The Justice Reinvestment Initiative was meant to aid public safety and curb incarceration rates.
Gov. Mary Fallin’s office appears to have a renewed interest in a 2012 public safety law that largely went unimplemented because of politics and a lack of funding.
~~By BARBARA HOBEROCK World Capitol Bureau | Posted: Sunday, August 10, 2014 12:00 am
Speaker Kris Steele at Press Club
OPTIMISTICKris Steele: The former House speaker, a coauthor of the bill, says he is encouraged by Gov. Fallin’s renewed interest.
OKLAHOMA CITY — Gov. Mary Fallin’s office appears to have a renewed interest in a 2012 public safety law that largely went unimplemented because of politics and a lack of funding.
In 2012, under the leadership of then-House Speaker Kris Steele, R-Shawnee, the Legislature passed and Fallin signed House Bill 3052, the highly touted Justice Reinvestment Initiative. It came after months of study and consultation with outside groups and key stakeholders. Other states have seen successes and savings under the process used by Oklahoma to develop JRI, Steele said.
The measure was designed to increase public safety and slow the rate of growth of the state’s offender population.
It required mandatory supervision for felons released from prison who were sentenced after the law took effect in 2012. It created intermediate facilities with treatment for those who violate drug court regulations or conditions of probation. The idea was to divert those who would otherwise go back to prison and serve a sentence.
Of the 288 recommendations, 58 have been sanctioned, said Terri Watkins, a Department of Corrections spokeswoman.
The law required mental-health and drug-risk screenings for offenders, something which is not being done in every county. It created a grant program controlled by the Attorney General’s Office for local law-enforcement agencies to reduce violent crime.
The entire program was never fully funded.
Fallin’s office recently sought assistance from a fellow at Harvard University’s John F. Kennedy School of Government, Adam Luck, who studied the issues and recently issued a report on how to move the program forward.
“Public support will be critical to the success of future reform efforts within the criminal justice system,” according to the report. “Much of the resistance to what some characterize as ‘soft on crime’ reforms is due to a lack of information and improper messaging.”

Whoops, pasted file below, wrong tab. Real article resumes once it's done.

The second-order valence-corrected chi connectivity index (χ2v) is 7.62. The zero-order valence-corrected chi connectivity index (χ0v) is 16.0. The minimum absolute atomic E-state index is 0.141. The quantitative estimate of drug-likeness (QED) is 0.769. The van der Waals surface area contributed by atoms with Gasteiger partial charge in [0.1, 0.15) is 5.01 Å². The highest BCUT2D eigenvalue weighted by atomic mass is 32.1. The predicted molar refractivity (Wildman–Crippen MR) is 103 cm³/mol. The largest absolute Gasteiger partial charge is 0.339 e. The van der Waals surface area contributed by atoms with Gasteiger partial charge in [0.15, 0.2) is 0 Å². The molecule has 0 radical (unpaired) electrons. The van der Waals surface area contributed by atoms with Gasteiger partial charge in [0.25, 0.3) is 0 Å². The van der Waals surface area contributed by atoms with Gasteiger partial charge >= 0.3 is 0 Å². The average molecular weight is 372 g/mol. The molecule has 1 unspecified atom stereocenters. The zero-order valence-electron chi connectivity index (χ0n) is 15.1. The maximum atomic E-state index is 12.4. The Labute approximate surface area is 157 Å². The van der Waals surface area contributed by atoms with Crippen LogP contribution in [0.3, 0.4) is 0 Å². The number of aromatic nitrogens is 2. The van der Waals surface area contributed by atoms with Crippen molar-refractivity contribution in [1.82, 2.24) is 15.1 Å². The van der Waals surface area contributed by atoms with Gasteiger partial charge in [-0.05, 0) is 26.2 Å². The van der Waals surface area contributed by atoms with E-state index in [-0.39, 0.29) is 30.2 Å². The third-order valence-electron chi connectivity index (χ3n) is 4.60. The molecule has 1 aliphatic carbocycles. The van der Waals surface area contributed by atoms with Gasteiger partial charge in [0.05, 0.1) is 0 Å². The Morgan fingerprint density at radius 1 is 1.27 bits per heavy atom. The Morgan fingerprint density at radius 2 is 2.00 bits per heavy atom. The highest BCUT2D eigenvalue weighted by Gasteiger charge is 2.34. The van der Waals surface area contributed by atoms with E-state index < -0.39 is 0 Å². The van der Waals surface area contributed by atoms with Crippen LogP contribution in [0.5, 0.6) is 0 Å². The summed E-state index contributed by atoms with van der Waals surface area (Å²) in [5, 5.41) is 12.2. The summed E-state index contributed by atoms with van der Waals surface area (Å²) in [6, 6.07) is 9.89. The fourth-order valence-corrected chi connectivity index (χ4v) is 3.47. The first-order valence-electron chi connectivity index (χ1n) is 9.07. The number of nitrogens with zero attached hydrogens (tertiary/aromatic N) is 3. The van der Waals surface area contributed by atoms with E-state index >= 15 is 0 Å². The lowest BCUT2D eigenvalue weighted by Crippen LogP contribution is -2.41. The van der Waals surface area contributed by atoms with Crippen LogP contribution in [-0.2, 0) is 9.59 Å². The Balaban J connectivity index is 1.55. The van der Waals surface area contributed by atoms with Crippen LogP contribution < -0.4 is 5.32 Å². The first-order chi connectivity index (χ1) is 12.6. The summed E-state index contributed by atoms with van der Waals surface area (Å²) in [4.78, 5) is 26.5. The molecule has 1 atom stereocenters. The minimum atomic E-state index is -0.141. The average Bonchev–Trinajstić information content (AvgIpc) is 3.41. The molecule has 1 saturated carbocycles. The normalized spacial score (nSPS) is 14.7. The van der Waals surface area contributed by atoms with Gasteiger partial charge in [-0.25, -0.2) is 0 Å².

In the state’s application for the study, it put the past failures of JRI in part on the Oklahoma Department of Corrections, which now has a new director.
Many of the report’s recommendations aren’t new but provide suggestions for moving the project forward, such as identifying legislative leaders to back it.
The original measure was written by Steele and Senate Pro Tem Brian Bingman, R-Sapulpa.
“I am optimistic and enthusiastic,” said Steele, who resigned from a working group overseeing the law’s implementation in disgust at the way Fallin’s office had handled implementation of the law.
He said he has spoken with Fallin and believes she is taking a second look at the Justice Reinvestment Initiative.
“I am not looking back,” said Steele, who is the executive director of The Education and Employment Ministry, a nonprofit that works to break the cycle of incarceration and poverty. “The happiest person in the state of Oklahoma, if we can implement these reforms, will be me.”
“We think it has some very promising outcomes for Oklahoma, but we still don’t have a fully implemented system,” said Steve Mullins, Fallin’s general counsel. “We think there are some very good things we can do to make this better.”
The state has a long history of conducting costly audits and studies and sponsoring working groups to look at the agency and issue recommendations. However, those have failed to make any significant dent in the prison population as lawmakers continue to pass stiffer penalties for various crimes.